Hersh Patel

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Great job explaining how the military is using additive manufacturing! The question of security is an interesting one. Information compromise is a security threat the military has always dealt with, but the introduction of additive manufacturing presents another vector for attack in the physical world. By implanting a flaw in the production process, adversaries could cause critical pieces of machinery to malfunction. Controls must be in place at every level of the supply chain, from the acquisition of raw materials to the additive manufacturing machinery to the final product.

It does seem like people are very focused on this issue. Dr. Mark Yampolskiy at the University of South Alabama is working on “side-channels”, where acoustic emanations from a printer can be used to detect deviations in output. [1]

[1] https://www.southalabama.edu/departments/publicrelations/pressreleases/110218printing.html

On November 15, 2018, Anonymous1234 commented on Grupo Aval: Utilizing open innovation to build a new business model :

Great piece! While I think the open innovation to source ideas from the customers is very valuable, I am concerned about how implementable any of the ideas will be. While I am not familiar with Grupo Aval’s technical infrastructure, most banks that were founded before 2000 are on very old core banking systems. These systems make it difficult to integrate with new applications (even with API layers). This is why many banks have failed to adopt an effective mobile platform. I suspect that the majority of the ideas that customers have, while great in theory, will be difficult to implement. However, I do think having open innovation coming from the employee base, who understand the limitations of the company’s technology infrastructure, could be very beneficial for the company.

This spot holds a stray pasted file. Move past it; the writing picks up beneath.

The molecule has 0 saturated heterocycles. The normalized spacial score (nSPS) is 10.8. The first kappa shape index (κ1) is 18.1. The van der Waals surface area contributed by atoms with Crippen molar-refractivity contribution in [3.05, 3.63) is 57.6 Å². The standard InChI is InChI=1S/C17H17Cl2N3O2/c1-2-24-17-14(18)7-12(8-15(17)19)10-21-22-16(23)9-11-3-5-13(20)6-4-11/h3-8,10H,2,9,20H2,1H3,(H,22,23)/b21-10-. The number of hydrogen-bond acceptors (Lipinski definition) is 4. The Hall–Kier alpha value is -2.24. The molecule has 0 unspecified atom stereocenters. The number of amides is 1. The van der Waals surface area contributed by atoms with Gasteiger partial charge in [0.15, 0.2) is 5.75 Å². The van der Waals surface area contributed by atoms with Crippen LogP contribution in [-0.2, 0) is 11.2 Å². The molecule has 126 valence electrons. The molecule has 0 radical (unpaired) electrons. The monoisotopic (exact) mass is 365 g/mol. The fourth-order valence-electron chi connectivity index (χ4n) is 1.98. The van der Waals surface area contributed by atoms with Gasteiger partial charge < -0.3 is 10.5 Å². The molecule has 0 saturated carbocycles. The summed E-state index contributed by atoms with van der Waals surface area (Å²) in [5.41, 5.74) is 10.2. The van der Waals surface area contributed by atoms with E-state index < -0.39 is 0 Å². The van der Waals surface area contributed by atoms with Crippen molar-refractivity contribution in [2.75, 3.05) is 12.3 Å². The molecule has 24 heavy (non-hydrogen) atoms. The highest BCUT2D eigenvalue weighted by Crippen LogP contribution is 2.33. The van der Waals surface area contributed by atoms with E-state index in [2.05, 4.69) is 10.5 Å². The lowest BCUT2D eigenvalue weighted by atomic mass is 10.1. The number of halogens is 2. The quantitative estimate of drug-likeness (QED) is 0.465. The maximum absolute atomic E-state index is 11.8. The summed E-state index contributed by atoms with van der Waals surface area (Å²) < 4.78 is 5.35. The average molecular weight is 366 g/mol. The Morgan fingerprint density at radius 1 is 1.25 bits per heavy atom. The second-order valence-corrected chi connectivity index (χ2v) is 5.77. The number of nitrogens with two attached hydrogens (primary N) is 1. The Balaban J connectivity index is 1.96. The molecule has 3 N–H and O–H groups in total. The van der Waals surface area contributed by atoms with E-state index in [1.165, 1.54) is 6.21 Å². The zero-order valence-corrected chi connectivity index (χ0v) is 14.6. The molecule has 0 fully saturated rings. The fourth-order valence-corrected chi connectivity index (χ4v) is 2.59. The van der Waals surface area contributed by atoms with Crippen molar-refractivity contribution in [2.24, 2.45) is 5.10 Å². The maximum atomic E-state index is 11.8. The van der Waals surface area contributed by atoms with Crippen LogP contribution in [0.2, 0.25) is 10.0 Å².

This is a very interesting article. Not only does the additive manufacturing result in a better consumer product, it also has the potential to reduce inventory, distribution, and real estate costs for Adidas. Instead of having to carry a whole line of different sizes, ship them to distributors, and potentially shelve them in their own stores, shoes can be made-to-order and inventory can be just-in-time. This could have a huge impact on Adidas’ cash flow. I think this needs to be considered as they think about how they price their 3D-printed products, which could make it more affordable to a larger population.

This is a very fascinating and elucidating article. In order for Alexa to compete with its competitors, it needs to shift more of its focus to the internet of things and capture the connectivity devices in the home, at work, and in the car. This is where voice recognition will be most valuable in the next 5 years – being able to turn on lights and appliance or play music in a car. By partnering with IoT companies, it can capture this market as the voice recognition industry shifts from early adopters to the early majority. Unfortunately, Google already has a head start here with their acquisition of Nest in 2014.

On November 15, 2018, Anonymous1234 commented on Spotify: Music Discovery in a World of Discover Weekly :

This is a very interesting question regarding gender biases. This is an issue that has plagued the music industry for a long time, and as Farrah mentioned, it does need to start at the top of the funnel with the industry giving more opportunities to women at a young age. However, I think Spotify has the opportunity to take a strong social stance on this topic by altering its algorithm to balance the gender ratio. While this may have an impact on customer satisfaction in the short term, this would be a long term move that is likely in line with the values of Spotify’s younger demographic and the trend towards more female artists. Especially as other players in the space commoditize the provision of music, building a brand that resonates with consumers is crucial.

This is a fascinating article. It’s clear there’s a clear application to use this machine learning technology to predict business results from the weather, especially in retail, agriculture, and insurance, as you pointed out. However, I think this technology has much broader applications to everyday life. The weather impacts how we commute, what we wear, what we eat, what we do for entertainment, and even what music we listen to. With the advent of more and more consumer data in an increasingly digital world (e.g. phone usage, wearables, online purchasing), I think the consumer applications of this could be just as impactful as the business applications.